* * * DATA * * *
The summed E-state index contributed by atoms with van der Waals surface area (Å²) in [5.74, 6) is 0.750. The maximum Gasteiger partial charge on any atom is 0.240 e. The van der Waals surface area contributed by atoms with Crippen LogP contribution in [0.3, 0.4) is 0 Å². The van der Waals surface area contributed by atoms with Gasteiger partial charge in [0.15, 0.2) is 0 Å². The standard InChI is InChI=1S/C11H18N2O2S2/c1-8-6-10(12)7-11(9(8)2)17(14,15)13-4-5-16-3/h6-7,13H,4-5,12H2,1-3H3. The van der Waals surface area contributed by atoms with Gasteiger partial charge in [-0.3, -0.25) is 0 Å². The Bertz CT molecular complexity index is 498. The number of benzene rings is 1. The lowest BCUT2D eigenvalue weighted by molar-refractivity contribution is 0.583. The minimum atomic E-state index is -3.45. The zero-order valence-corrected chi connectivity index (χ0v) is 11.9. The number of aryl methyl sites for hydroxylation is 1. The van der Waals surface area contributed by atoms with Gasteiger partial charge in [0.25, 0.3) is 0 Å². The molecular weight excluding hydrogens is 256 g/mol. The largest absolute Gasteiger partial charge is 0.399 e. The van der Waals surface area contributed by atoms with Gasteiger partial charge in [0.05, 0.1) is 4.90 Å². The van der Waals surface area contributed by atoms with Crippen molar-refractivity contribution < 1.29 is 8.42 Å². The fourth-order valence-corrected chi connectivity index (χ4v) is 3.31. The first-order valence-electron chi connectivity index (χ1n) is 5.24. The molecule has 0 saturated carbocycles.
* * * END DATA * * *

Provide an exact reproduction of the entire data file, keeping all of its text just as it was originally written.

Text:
The summed E-state index contributed by atoms with van der Waals surface area (Å²) in [5.74, 6) is 0.750. The maximum Gasteiger partial charge on any atom is 0.240 e. The van der Waals surface area contributed by atoms with Crippen LogP contribution in [0.3, 0.4) is 0 Å². The van der Waals surface area contributed by atoms with Gasteiger partial charge in [0.15, 0.2) is 0 Å². The standard InChI is InChI=1S/C11H18N2O2S2/c1-8-6-10(12)7-11(9(8)2)17(14,15)13-4-5-16-3/h6-7,13H,4-5,12H2,1-3H3. The van der Waals surface area contributed by atoms with Gasteiger partial charge in [-0.3, -0.25) is 0 Å². The Bertz CT molecular complexity index is 498. The number of benzene rings is 1. The lowest BCUT2D eigenvalue weighted by molar-refractivity contribution is 0.583. The minimum atomic E-state index is -3.45. The zero-order valence-corrected chi connectivity index (χ0v) is 11.9. The number of aryl methyl sites for hydroxylation is 1. The van der Waals surface area contributed by atoms with Gasteiger partial charge in [0.25, 0.3) is 0 Å². The molecular weight excluding hydrogens is 256 g/mol. The largest absolute Gasteiger partial charge is 0.399 e. The van der Waals surface area contributed by atoms with Gasteiger partial charge in [0.05, 0.1) is 4.90 Å². The van der Waals surface area contributed by atoms with Crippen molar-refractivity contribution < 1.29 is 8.42 Å². The fourth-order valence-corrected chi connectivity index (χ4v) is 3.31. The first-order valence-electron chi connectivity index (χ1n) is 5.24. The molecule has 0 saturated carbocycles.